The Historian’s Eye

NETTLAU, Max (1865-1944). Linguiste autrichien et premier historien de l’anarchismeKROPOTKINE, Petr Alekseevitch (1842-1921) BIANCO, René (1941 - 31 juillet 2005)GOLDMAN, Emma (1869-1940)ABAD DE SANTILLAN, Diego (1897 - 1983)AVRICH, PaulWARREN, JosiahTUCKER, Benjamin Ricketson, (1854-1939)WOODCOCK, GeorgeMARTIN, Martin J.

"The struggle of man against power is the struggle of memory against forgetting."
Milan Kundera

The anarchist movement has been for a very long time a neglected area of study. During the 19th century and most of the 20th, only a handful of historians in each country did some research in their country’s associations and often mechanically applied some ideas of the leaders to the rank and file. Anarchist paradigms were so different from the general consensus, that in fact it remained a "terra incognita", an unknown land, - and to a large degree it still is the case. Fortunately, the anarchist movement has had its own writers, like Rudolf Rocker or Arthur Lehning, who attempted to preserve the collective memory.
There were many reasons for this neglect. Authoritarian conservatives could not imagine that eminent activists like Josiah Warren or Benjamin R. Tucker called themselves "conservatives" and it is only lately that so called libertarian historians have "discovered" some of their ancestors in the movement. Leftist and Marxian historians have been influential in social history and have generally been unsympathetic and often condescending to anarchism. As a whole, historians have considered anarchism to be a marginal current, an epiphenomenon, without any significant influence, except in Spain. Anarchists were considered as the losers of history. It was hardly noticed that many of the ideas they advocated at an early date later became widely accepted in Western nations, as in the case of birth control, sexual freedom , civil liberties and direct action, to name but a few.
The study of anarchism really started with Max Nettlau. His untiring efforts preserved a large number of documents of the nineteenth century, many of which are available at the International Institute of Social History, Amsterdam (Holland).

It was only after World War II that historians started studying the movement in particular countries: James J. Martin and Paul Avrich, in the United States, Diego Abad de Santillan, in Spain and Argentina, Jean Maitron and René Bianco in France, and others. Some writers specialized in biographies: Richard Drinnon’s life of Emma Goldman was particularly influential, as was George Woodcock’s The Anarchist Prince on Peter Kropotkin.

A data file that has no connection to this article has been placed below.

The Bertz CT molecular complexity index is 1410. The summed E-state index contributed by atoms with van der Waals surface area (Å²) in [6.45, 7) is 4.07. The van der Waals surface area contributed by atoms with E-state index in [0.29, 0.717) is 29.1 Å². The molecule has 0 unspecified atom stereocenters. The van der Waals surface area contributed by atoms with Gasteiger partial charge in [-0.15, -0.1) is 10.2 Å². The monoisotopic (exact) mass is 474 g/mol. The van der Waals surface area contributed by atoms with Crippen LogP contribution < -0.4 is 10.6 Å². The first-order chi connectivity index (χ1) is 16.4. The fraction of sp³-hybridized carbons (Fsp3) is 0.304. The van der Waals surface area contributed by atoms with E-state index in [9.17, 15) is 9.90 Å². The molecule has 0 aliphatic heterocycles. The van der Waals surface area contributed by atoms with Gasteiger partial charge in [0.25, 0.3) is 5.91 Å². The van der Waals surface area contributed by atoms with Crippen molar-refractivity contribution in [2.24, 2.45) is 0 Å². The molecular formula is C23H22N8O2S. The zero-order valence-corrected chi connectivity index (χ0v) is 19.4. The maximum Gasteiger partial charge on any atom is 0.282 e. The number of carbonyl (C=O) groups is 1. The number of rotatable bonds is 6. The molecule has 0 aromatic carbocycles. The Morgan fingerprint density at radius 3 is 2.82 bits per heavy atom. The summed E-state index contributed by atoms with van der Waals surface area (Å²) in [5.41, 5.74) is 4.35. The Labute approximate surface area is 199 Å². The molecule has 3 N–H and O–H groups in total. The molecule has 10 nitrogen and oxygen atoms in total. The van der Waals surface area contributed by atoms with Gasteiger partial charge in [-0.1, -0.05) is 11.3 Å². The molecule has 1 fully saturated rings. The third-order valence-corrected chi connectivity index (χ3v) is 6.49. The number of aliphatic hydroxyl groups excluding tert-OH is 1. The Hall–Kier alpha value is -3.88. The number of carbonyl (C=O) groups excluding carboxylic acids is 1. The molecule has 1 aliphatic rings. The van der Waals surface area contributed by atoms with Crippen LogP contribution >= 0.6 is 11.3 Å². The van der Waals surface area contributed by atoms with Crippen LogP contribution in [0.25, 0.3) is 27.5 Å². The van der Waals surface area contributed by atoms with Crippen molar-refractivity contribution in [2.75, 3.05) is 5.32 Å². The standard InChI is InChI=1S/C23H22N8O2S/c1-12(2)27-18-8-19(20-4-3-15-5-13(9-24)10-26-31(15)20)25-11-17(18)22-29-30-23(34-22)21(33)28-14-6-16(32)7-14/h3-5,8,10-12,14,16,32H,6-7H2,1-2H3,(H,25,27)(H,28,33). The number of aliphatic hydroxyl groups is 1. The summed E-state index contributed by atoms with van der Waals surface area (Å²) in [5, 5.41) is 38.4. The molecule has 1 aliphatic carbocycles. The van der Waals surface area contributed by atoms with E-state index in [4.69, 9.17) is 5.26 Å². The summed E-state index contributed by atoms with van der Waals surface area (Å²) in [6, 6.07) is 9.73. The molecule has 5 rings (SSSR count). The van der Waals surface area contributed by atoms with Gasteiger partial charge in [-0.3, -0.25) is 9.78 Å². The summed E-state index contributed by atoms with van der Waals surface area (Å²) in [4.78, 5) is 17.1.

Important events also attracted some historians’ attention: The Haymarket drama, in Chicago, the anarchist bandits in France, and the Sacco Vanzetti affair, which was second only to the Spanish civil war and revolution.
Labor history hardly paid any attention to the movement until recent times. Often, important activists were not mentioned as being anarchists, the word generally being linked with petty-bourgeoisie. However, anarcho-syndicalism (not to be confused with revolutionary syndicalism) and general strikes have received some attention, and there are a few scattered studies on cooperatives, mutualism and peasant movements.
The history of ideas has opened up to issues such as anarchist economic alternatives, experimental utopias, the international situationism; the anti-globalization movement will no doubt be considered under this angle in future studies. New light will be shed, one hopes, on some overall analyses of the relation of anarchism with romanticism, modernity, and postmodern cultural trends.
Women’s history has not been very concerned with anarchism, with some notable exceptions, particularly in the United States, as is the case of Margaret Marsch and, especially, Martha Ackelsberg.
It is also mostly in the United States that art historians have noticed the anarchist tendencies among French painters and some of the better known American artists.
Anarchist cultural history is also developing: works on the Chicago anarchist crowds, French cabaret singers, German naturists or New York anarchist pubs are offering vivid insights into forgotten generations of social history.
Study of anarchist intervention in political history is not confined to a dozen assassinations of Czars, Princes or Presidents. It is now seen to have been a leading force in three revolutions, the Russian, Spanish and Mexican. There also was an important Chinese movement in the early nineteenth century, and a strong anarchist current in the free communes that appeared in Bavaria or in the Workers Councils in Turin, after World War I. All these phenomena still are to be studied, as well as the movement’s general action in the European Resistance to Nazi occupation or in anticolonialism.
There have also been a few studies of antimilitary movements, from pacifism to draft resistance, but fewer on civic disobedience or antinuclear struggles. New forms of action, such as "Reclaiming the Streets" or ecological mobilization are probably too recent for an in-depth history.
It is perhaps in the history of ideas and in cross-cultural exchanges within the movement that there is still most to learn if, leaving aside the study of "great thinkers" historians examine the intellectual life of the rank and file.
One can only hope that, like the Italian historical society that publishes the Rivista storica del anarchismo, other scholarly centers will discover a forgotten heritage.